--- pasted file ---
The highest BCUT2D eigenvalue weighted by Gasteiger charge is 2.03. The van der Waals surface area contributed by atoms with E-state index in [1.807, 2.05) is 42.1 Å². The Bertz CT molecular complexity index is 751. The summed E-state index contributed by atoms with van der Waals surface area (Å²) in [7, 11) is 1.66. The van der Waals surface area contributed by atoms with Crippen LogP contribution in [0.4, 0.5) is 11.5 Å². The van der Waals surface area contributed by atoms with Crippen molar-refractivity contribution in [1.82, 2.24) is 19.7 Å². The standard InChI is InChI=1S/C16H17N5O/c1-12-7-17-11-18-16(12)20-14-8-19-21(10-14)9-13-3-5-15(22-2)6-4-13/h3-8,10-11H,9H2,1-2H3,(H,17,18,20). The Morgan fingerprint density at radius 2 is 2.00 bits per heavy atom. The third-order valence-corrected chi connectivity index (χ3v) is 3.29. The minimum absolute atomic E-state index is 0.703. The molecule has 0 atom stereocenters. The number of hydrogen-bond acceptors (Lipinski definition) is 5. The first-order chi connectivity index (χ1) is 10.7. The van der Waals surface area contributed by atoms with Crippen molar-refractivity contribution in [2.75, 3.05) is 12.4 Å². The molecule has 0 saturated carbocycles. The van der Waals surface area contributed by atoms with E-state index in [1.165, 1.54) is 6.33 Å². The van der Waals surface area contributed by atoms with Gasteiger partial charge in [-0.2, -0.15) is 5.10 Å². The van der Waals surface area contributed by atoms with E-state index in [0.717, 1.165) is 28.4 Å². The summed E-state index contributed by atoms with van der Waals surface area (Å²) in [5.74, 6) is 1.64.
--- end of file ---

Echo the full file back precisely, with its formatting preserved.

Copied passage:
The highest BCUT2D eigenvalue weighted by Gasteiger charge is 2.03. The van der Waals surface area contributed by atoms with E-state index in [1.807, 2.05) is 42.1 Å². The Bertz CT molecular complexity index is 751. The summed E-state index contributed by atoms with van der Waals surface area (Å²) in [7, 11) is 1.66. The van der Waals surface area contributed by atoms with Crippen LogP contribution in [0.4, 0.5) is 11.5 Å². The van der Waals surface area contributed by atoms with Crippen molar-refractivity contribution in [1.82, 2.24) is 19.7 Å². The standard InChI is InChI=1S/C16H17N5O/c1-12-7-17-11-18-16(12)20-14-8-19-21(10-14)9-13-3-5-15(22-2)6-4-13/h3-8,10-11H,9H2,1-2H3,(H,17,18,20). The Morgan fingerprint density at radius 2 is 2.00 bits per heavy atom. The third-order valence-corrected chi connectivity index (χ3v) is 3.29. The minimum absolute atomic E-state index is 0.703. The molecule has 0 atom stereocenters. The number of hydrogen-bond acceptors (Lipinski definition) is 5. The first-order chi connectivity index (χ1) is 10.7. The van der Waals surface area contributed by atoms with Crippen molar-refractivity contribution in [2.75, 3.05) is 12.4 Å². The molecule has 0 saturated carbocycles. The van der Waals surface area contributed by atoms with E-state index in [1.165, 1.54) is 6.33 Å². The van der Waals surface area contributed by atoms with Gasteiger partial charge in [-0.2, -0.15) is 5.10 Å². The van der Waals surface area contributed by atoms with E-state index in [0.717, 1.165) is 28.4 Å². The summed E-state index contributed by atoms with van der Waals surface area (Å²) in [5.74, 6) is 1.64.